The reason for the delay was because we had sent the invoice to the wrong person! It was the same person we’d always sent them to previously, so I can’t explain why it went so wrong this time. But regardless, we didn’t follow their correct process, which had been clearly laid out in their T&C’s.
I learnt that it’s critical to know the client’s invoicing process. Always find out:
- Who must you submit your invoices to, to ensure timely payment?
- What details must it contain? For example, the client’s PO number
- Who should you contact if an invoice is delayed? Often you don’t want the client to be bothered with invoice payments as it’s not their immediate concern. You want the client to focus on the outcomes that you are delivering.
When to chase payment and how?
There is no right or wrong in chasing payment. In my consulting business, I don’t want clients to ever think we’re desperate for money. If an invoice is overdue, I typically wait at least 2 weeks before chasing it. Often it’s just sitting with someone in the C-suite to authorise payment. Those people are very busy. Usually, a quick nudge by phone or email is sufficient to get the ball rolling.
Be very careful though, as you can wait too long to chase payment. In a previous consultancy I worked at, we were on a multi-million-pound project with a large American bank. We’d been lax with the invoicing, and to cut a long story short, we ended up reducing the bill by over £400k. Ouch!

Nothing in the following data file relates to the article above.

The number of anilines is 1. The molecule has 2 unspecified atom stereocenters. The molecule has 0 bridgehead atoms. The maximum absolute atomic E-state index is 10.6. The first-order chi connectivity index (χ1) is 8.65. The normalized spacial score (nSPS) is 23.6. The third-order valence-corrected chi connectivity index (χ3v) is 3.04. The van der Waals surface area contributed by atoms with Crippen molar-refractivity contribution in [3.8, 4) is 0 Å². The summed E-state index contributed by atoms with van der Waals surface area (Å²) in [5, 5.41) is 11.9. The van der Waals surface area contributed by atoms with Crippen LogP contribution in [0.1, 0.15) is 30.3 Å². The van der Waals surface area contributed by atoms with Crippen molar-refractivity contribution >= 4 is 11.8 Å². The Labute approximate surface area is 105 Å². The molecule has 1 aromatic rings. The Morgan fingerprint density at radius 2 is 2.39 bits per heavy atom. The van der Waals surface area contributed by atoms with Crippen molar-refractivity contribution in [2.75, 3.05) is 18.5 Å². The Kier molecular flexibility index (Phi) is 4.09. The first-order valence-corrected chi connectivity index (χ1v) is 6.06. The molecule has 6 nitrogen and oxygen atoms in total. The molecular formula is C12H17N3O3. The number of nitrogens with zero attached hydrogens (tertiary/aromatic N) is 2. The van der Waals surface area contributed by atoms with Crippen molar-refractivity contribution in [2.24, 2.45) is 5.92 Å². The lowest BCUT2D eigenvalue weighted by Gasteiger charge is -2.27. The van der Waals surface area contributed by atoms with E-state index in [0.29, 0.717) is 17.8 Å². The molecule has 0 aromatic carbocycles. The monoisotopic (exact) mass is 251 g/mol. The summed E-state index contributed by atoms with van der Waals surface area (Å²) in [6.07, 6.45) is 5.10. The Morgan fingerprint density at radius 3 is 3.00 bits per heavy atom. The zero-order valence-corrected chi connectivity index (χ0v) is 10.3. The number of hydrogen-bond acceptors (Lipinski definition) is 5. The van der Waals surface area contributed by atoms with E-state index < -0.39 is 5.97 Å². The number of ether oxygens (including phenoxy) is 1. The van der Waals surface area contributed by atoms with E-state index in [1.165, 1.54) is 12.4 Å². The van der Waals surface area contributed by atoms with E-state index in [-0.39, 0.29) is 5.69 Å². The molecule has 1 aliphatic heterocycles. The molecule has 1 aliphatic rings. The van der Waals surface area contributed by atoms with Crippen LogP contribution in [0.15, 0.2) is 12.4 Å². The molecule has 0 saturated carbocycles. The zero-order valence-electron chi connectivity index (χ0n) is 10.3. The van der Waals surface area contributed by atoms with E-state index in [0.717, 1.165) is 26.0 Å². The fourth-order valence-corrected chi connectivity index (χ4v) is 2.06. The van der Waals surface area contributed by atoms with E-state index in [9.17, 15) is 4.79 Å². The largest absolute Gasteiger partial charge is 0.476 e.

One of the reasons late invoicing can be a problem is that projects are paid from budget years. If your invoice goes in too late, it can span budget years and cause the client problems. There are few times that you can feel as stupid as when you put your client in this situation.
Getting Paid Too Early
Conversely, there’s a risk of getting paid too early. Let me explain…
With some of our larger clients, if a budget isn’t spent in one year, then it will be reduced the next. This can lead to a run of opportunities towards the end of the financial year. Or, as I see many salespeople do (and why not!), “goal hanging” at the client at this time of year.
But, whilst it can be great for the salesperson, it can be a nightmare to manage the delivery. Let’s explore a scenario:
The client asks you to invoice them £10k to help spend some remaining budget. What that project is will be determined later on. You’re on 30-day payment terms, so in 30 days you accrue the money.